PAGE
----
Goldman Sachs Group Inc. (GS) persuaded a judge to dismiss Overstock.com Inc. (OSTK)’s lawsuit alleging the investment bank manipulated short sales of the online retailer’s stock from 2005 to 2007, causing the shares to fall.
State court judge John Munter in San Francisco threw out the complaint in a ruling yesterday. The decision comes almost five years after Overstock.com accused Wall Street brokerages of using a practice known as naked short selling to deliberately drive down its shares to allegedly reap security lending fees and appease hedge fund clients who were shorting Overstock.com.
Munter agreed with the defendants, which included Merrill Lynch & Co., that the lawsuit couldn’t go forward because Overstock.com hadn’t shown that any of the conduct it sued over happened in California.
“Plaintiffs have failed to raise a triable issue of material fact supportive of a finding that any act by any defendant foundational to liability, causation or damages occurred in California,” Munter said in the ruling.
Patrick Byrne, chief executive officer of Salt Lake City- based Overstock, has accused investment banks and hedge funds of working together to destroy market value of small-cap companies.
In short selling, investors sell shares they have borrowed in anticipation of making a profit by paying for the stock after its price has fallen. In naked short selling, traders never borrow the stock and can drive down prices by flooding the market with orders to sell shares they don’t have, Overstock.com alleges in court filings.
Overstock claims large portions of its shares were the subject of naked shorting, leading to instances where the short position in its stock has exceeded the entire supply of outstanding shares. Its shares fell from more than $70 in early 2005 to less than $20 in late 2006, according to court filings.
Jonathan Johnson, Overstock’s president, said he hadn’t seen yesterday’s ruling yet and couldn’t comment. He said in an e-mail that Overstock expects to file a racketeering lawsuit on the same allegations in New Jersey tomorrow.
Michael DuVally, a spokesman for New York-based Goldman Sachs, declined to comment on the ruling in a telephone interview. Lawrence Grayson, a spokesman for Charlotte, North Carolina-based Bank of America, and Andrew Frackman, an attorney who represented the Merrill Lynch units in the case, didn’t immediately respond yesterday to e-mail messages seeking comment on the ruling after hours.
The case is Overstock.com v. Morgan Stanley, CGC-07-460147, Superior Court of California, San Francisco.
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RBS Sued for Wrongful Dismissal by Trader Fired Over Libor
Royal Bank of Scotland Group Plc was sued for wrongful dismissal by a former Singapore-based trader who said the bank accused him of improperly trying to influence the setting of London interbank offered rates.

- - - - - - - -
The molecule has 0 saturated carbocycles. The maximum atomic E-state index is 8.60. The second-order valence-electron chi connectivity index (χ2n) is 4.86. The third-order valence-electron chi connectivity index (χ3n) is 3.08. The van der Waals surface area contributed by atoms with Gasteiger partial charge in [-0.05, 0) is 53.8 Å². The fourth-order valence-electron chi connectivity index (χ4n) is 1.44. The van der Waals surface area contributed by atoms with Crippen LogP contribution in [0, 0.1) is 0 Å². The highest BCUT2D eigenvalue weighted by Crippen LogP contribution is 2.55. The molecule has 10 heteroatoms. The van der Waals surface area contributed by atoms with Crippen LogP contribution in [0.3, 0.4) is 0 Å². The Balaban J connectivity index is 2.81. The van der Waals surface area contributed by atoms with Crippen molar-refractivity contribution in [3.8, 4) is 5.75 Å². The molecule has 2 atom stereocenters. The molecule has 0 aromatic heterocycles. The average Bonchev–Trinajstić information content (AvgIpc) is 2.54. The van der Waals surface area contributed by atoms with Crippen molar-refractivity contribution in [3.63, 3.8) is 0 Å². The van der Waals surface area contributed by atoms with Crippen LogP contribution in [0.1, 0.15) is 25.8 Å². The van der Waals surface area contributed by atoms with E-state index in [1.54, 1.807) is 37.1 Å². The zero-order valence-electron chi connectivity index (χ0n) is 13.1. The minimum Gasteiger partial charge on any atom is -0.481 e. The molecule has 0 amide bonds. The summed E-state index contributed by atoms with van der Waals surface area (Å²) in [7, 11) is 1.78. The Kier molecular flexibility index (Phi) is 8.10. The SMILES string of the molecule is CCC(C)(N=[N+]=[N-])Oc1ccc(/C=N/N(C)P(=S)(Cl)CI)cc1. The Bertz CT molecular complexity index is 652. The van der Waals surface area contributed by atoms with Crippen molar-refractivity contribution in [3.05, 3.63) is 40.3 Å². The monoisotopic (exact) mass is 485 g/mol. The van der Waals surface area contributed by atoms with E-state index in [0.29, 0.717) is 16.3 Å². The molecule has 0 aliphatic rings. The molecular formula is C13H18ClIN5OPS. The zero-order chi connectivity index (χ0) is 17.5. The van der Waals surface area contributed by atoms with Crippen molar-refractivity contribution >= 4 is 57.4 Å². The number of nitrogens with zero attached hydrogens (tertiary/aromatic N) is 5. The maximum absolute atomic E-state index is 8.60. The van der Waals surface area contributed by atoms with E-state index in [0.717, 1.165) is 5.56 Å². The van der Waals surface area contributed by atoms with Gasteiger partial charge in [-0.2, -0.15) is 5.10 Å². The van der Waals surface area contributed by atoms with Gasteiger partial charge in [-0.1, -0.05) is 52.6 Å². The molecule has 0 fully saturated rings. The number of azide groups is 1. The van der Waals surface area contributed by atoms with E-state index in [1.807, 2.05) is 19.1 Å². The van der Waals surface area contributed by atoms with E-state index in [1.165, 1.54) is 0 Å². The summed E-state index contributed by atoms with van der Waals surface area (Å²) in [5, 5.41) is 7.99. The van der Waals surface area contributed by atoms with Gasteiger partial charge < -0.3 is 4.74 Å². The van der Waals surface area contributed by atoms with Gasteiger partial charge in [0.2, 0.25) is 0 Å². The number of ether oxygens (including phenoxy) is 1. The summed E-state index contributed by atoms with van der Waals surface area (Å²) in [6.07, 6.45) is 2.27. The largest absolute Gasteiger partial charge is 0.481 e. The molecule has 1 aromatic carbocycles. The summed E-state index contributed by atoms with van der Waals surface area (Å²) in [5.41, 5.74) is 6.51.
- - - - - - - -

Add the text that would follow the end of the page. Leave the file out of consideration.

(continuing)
Tan Chi Min said the British Bankers’ Association, which sets the Libor rate, gets input from 16 banks and he was in no position to influence the rate on his own. Tan sought to recoup $1.5 million in bonuses he claims he’s owed and 3.3 million RBS shares, according to the lawsuit filed last month in Singapore’s High Court.
RBS, Britain’s biggest government-owned lender, is co- operating with investigations by the U.S. Commodity Futures Trading Commission, the U.S. Department of Justice and the European Commission into whether Libor had been manipulated.
Apart from the regulators’ actions, investors have accused several banks represented on the Libor panel of distorting market prices by hiding true borrowing costs since as early as 2007. A series of lawsuits filed in 2011 are now winding their way through courts in Europe and the U.S.
Patricia Choo, a Singapore-based spokeswoman for RBS, declined to comment on Tan’s lawsuit. Suresh Nair, a lawyer representing Tan, also declined to comment.
Tan, the former head of delta trading for RBS’s (RBS) global banking and markets division in Singapore, said in his complaint that the bank failed to detail the allegations against him and didn’t specify how he had improperly influenced the setting of Libor for the yen.
It was his responsibility to provide input to the bank’s rate setters and it was common practice for other bank employees to make requests of them, Tan said in the lawsuit.
The case is Tan Chi Min v The Royal Bank of Scotland Plc S939/2011 in the Singapore High Court.
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Cnooc Parent Sued by Fishermen for $34 Million Over Oil Spills
China National Offshore Oil Corp. said 29 fishermen had sued the country’s biggest offshore energy explorer for 234 million yuan ($34 million) for economic losses following oil leaks in Bohai Bay last year.
The state-controlled parent of Cnooc Ltd. (883) has received notification from Tianjin Maritime Court that the fishermen are seeking compensation from the company and ConocoPhillips, owners of Penglai 19-3 field, China National Offshore said in a statement on its website yesterday.
The leaks at China’s largest offshore oilfield tainted about 870 square kilometers (336 square miles) of Bohai Bay, prompting the State Oceanic Administration to shut the field Sept. 2. The Tianjin court accepted a complaint from fishermen alleging the spilled oil killed their clams and sea cucumbers, the official Xinhua News Agency reported Dec. 30.
China National Offshore has submitted an application to the Ministry of Civil Affairs to start a maritime environmental protection fund, the company said Dec. 30. The fund won’t be used to compensate economic losses to fishermen, it said. The field, operated by ConocoPhillips (COP), is 51 percent owned by Cnooc.
SEC Sues Ex-WellCare Executives Over Trading Tied to Fraud Case
Three former WellCare Health Plans Inc. (WCG) executives were sued by U.S. regulators over claims that they sold $91 million of shares while withholding money the firm was required to spend on programs for low-income people.